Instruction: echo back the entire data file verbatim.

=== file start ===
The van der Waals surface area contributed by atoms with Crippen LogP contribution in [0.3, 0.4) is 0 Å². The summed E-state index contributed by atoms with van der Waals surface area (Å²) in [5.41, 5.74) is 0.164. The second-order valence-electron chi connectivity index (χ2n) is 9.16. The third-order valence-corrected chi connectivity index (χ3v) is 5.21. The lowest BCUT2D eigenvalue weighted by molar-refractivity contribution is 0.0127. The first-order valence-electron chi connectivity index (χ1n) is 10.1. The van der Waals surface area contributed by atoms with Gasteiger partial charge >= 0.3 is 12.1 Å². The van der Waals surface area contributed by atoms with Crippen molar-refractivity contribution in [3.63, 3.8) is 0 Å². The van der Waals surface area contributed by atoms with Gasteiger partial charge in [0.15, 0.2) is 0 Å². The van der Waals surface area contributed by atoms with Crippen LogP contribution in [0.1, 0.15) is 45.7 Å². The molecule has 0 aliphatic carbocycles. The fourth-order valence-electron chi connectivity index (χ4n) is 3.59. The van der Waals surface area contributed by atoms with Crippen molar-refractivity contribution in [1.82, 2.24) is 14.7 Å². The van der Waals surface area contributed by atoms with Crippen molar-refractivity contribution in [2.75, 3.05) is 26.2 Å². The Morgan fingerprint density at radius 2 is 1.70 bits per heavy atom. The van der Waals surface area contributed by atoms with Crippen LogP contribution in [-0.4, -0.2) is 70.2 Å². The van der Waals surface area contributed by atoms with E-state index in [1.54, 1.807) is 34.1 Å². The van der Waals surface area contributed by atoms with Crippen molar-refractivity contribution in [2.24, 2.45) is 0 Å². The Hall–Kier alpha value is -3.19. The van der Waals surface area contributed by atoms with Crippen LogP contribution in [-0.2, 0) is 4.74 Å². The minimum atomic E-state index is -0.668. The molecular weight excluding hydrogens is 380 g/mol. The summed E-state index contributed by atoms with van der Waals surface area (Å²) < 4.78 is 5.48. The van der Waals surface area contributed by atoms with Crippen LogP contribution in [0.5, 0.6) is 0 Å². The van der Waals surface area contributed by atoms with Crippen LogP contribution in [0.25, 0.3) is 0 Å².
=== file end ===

The van der Waals surface area contributed by atoms with Crippen LogP contribution in [0.3, 0.4) is 0 Å². The summed E-state index contributed by atoms with van der Waals surface area (Å²) in [5.41, 5.74) is 0.164. The second-order valence-electron chi connectivity index (χ2n) is 9.16. The third-order valence-corrected chi connectivity index (χ3v) is 5.21. The lowest BCUT2D eigenvalue weighted by molar-refractivity contribution is 0.0127. The first-order valence-electron chi connectivity index (χ1n) is 10.1. The van der Waals surface area contributed by atoms with Gasteiger partial charge >= 0.3 is 12.1 Å². The van der Waals surface area contributed by atoms with Crippen molar-refractivity contribution in [3.63, 3.8) is 0 Å². The van der Waals surface area contributed by atoms with Gasteiger partial charge in [0.15, 0.2) is 0 Å². The van der Waals surface area contributed by atoms with Crippen LogP contribution in [0.1, 0.15) is 45.7 Å². The molecule has 0 aliphatic carbocycles. The fourth-order valence-electron chi connectivity index (χ4n) is 3.59. The van der Waals surface area contributed by atoms with Crippen molar-refractivity contribution in [1.82, 2.24) is 14.7 Å². The van der Waals surface area contributed by atoms with Crippen molar-refractivity contribution in [2.75, 3.05) is 26.2 Å². The Morgan fingerprint density at radius 2 is 1.70 bits per heavy atom. The van der Waals surface area contributed by atoms with Crippen LogP contribution in [-0.4, -0.2) is 70.2 Å². The van der Waals surface area contributed by atoms with E-state index in [1.54, 1.807) is 34.1 Å². The van der Waals surface area contributed by atoms with Crippen molar-refractivity contribution in [2.24, 2.45) is 0 Å². The Hall–Kier alpha value is -3.19. The van der Waals surface area contributed by atoms with Crippen LogP contribution in [-0.2, 0) is 4.74 Å². The minimum atomic E-state index is -0.668. The molecular weight excluding hydrogens is 380 g/mol. The summed E-state index contributed by atoms with van der Waals surface area (Å²) < 4.78 is 5.48. The van der Waals surface area contributed by atoms with Crippen LogP contribution in [0.5, 0.6) is 0 Å². The van der Waals surface area contributed by atoms with Crippen LogP contribution in [0.25, 0.3) is 0 Å².